The smart TVs studied were sending personal data such as location and IP address to Netflix and third-party advertisers.

By Ian Horswill

Posted on September 19, 2019

Smart TVs are smarter than is stated.

Two separate studies found that the smart TVs are leaking user data to companies including Netflix, Google and Facebook even when some devices are idle.

This data is being used to target you with specific advertising and probably being shared with other companies.

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Researchers from Northeastern University and Imperial College London found that a number of smart TVs, including Apple TV and LG Smart TVs, and the streaming dongles Roku and Amazon’s FireTV were sending out data such as location and IP address to Netflix and third-party advertisers.

The data was sent even if the user did not have a Netflix account. The researchers also found that other smart devices including speakers and cameras were sending user data to dozens of third parties including Spotify and Microsoft.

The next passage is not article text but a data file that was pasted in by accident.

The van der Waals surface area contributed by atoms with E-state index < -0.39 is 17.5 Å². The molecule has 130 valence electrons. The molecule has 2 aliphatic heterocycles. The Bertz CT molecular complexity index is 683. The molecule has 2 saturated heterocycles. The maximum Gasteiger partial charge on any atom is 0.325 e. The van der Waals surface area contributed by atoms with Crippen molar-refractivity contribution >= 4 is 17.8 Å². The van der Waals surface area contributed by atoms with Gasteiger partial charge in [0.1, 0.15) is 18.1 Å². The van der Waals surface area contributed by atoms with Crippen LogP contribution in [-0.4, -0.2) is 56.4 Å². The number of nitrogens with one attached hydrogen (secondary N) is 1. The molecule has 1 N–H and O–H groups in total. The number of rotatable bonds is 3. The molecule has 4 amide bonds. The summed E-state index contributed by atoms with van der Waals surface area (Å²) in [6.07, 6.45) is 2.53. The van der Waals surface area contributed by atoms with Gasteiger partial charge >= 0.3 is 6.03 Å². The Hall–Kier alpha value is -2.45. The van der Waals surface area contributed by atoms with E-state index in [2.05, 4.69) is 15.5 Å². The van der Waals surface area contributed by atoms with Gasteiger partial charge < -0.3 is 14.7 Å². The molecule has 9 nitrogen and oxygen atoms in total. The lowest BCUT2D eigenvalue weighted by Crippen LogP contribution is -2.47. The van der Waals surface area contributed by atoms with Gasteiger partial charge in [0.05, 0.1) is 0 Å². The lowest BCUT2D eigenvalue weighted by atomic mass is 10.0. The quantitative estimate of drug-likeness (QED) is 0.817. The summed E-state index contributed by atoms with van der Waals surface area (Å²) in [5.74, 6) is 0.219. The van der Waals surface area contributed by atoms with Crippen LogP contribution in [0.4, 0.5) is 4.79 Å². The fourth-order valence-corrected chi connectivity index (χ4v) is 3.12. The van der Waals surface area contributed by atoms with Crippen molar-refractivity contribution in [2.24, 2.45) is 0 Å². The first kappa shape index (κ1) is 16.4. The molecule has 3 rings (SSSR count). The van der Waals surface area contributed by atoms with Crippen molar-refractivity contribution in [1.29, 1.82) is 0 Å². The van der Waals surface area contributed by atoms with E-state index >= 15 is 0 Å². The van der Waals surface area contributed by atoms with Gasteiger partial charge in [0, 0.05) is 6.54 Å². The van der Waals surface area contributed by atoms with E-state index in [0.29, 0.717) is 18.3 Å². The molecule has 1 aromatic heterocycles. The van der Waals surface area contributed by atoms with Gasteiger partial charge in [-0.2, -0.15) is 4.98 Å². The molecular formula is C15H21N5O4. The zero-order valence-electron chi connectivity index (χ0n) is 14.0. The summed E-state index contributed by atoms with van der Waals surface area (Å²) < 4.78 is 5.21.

The second study of smart TVs by Princeton University found that some apps supported by Roku and FireTV were sending data such as specific user details to third parties including Google.

“Amazon is contacted by almost half the devices in our tests, which stands out because (this means) Amazon can infer a lot of information about what you’re doing with different devices in your home, including those they don’t manufacture,” said Northeastern University author David Choffnes.

The fact that much of the data sent is encrypted means authors could not identify precisely what was being shared.

“What they can exactly see depends on what the manufacturer is sending, which we have not made an attempt to re-engineer,” said a co-author, Hamed Haddadi, from Imperial College London.

About 68% of US households had a connected TV device, including external hardware such as Roku and Apple TV, at the end of 2018, Nielsen reported in March.

The Northeastern University study, conducted on 81 different devices, both in the UK and the US, is the largest published experiment of its kind, and found “notable cases of information exposure”. 

Amazon, Google, Akamai and Microsoft were the most frequently contacted companies, partly because these companies provide cloud and networking services for smart devices to operate on.